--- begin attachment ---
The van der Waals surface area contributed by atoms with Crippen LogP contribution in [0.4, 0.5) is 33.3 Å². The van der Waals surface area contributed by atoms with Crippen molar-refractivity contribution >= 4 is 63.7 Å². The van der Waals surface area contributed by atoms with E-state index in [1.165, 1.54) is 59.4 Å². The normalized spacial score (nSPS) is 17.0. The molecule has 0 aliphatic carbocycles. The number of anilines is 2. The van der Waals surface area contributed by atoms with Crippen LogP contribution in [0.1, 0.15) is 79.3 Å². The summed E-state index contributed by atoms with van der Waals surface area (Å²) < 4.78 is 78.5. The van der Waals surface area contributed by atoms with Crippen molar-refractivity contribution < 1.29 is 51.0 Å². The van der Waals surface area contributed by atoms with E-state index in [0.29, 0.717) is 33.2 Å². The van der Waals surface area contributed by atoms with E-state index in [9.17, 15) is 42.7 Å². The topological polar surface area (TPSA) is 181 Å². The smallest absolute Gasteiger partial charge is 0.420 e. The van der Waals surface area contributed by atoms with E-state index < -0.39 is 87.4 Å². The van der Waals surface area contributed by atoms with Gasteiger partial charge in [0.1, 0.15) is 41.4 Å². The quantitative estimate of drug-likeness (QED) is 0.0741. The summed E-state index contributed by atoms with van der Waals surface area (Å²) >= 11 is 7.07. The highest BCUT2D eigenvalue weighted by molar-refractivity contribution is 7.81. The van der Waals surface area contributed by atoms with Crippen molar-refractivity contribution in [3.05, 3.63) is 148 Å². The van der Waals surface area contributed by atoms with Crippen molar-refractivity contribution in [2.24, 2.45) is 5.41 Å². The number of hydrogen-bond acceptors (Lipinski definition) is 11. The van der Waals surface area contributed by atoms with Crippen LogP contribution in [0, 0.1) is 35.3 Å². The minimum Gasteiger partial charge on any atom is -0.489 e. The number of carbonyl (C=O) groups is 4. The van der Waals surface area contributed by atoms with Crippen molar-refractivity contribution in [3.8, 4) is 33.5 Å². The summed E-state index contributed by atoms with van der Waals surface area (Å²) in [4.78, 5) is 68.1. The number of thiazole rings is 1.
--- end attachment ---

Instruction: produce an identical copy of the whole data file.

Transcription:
The van der Waals surface area contributed by atoms with Crippen LogP contribution in [0.4, 0.5) is 33.3 Å². The van der Waals surface area contributed by atoms with Crippen molar-refractivity contribution >= 4 is 63.7 Å². The van der Waals surface area contributed by atoms with E-state index in [1.165, 1.54) is 59.4 Å². The normalized spacial score (nSPS) is 17.0. The molecule has 0 aliphatic carbocycles. The number of anilines is 2. The van der Waals surface area contributed by atoms with Crippen LogP contribution in [0.1, 0.15) is 79.3 Å². The summed E-state index contributed by atoms with van der Waals surface area (Å²) < 4.78 is 78.5. The van der Waals surface area contributed by atoms with Crippen molar-refractivity contribution < 1.29 is 51.0 Å². The van der Waals surface area contributed by atoms with E-state index in [0.29, 0.717) is 33.2 Å². The van der Waals surface area contributed by atoms with E-state index in [9.17, 15) is 42.7 Å². The topological polar surface area (TPSA) is 181 Å². The smallest absolute Gasteiger partial charge is 0.420 e. The van der Waals surface area contributed by atoms with E-state index < -0.39 is 87.4 Å². The van der Waals surface area contributed by atoms with Gasteiger partial charge in [0.1, 0.15) is 41.4 Å². The quantitative estimate of drug-likeness (QED) is 0.0741. The summed E-state index contributed by atoms with van der Waals surface area (Å²) >= 11 is 7.07. The highest BCUT2D eigenvalue weighted by molar-refractivity contribution is 7.81. The van der Waals surface area contributed by atoms with Crippen molar-refractivity contribution in [3.05, 3.63) is 148 Å². The van der Waals surface area contributed by atoms with Crippen molar-refractivity contribution in [2.24, 2.45) is 5.41 Å². The number of hydrogen-bond acceptors (Lipinski definition) is 11. The van der Waals surface area contributed by atoms with Crippen LogP contribution in [0, 0.1) is 35.3 Å². The minimum Gasteiger partial charge on any atom is -0.489 e. The number of carbonyl (C=O) groups is 4. The van der Waals surface area contributed by atoms with Crippen molar-refractivity contribution in [3.8, 4) is 33.5 Å². The summed E-state index contributed by atoms with van der Waals surface area (Å²) in [4.78, 5) is 68.1. The number of thiazole rings is 1.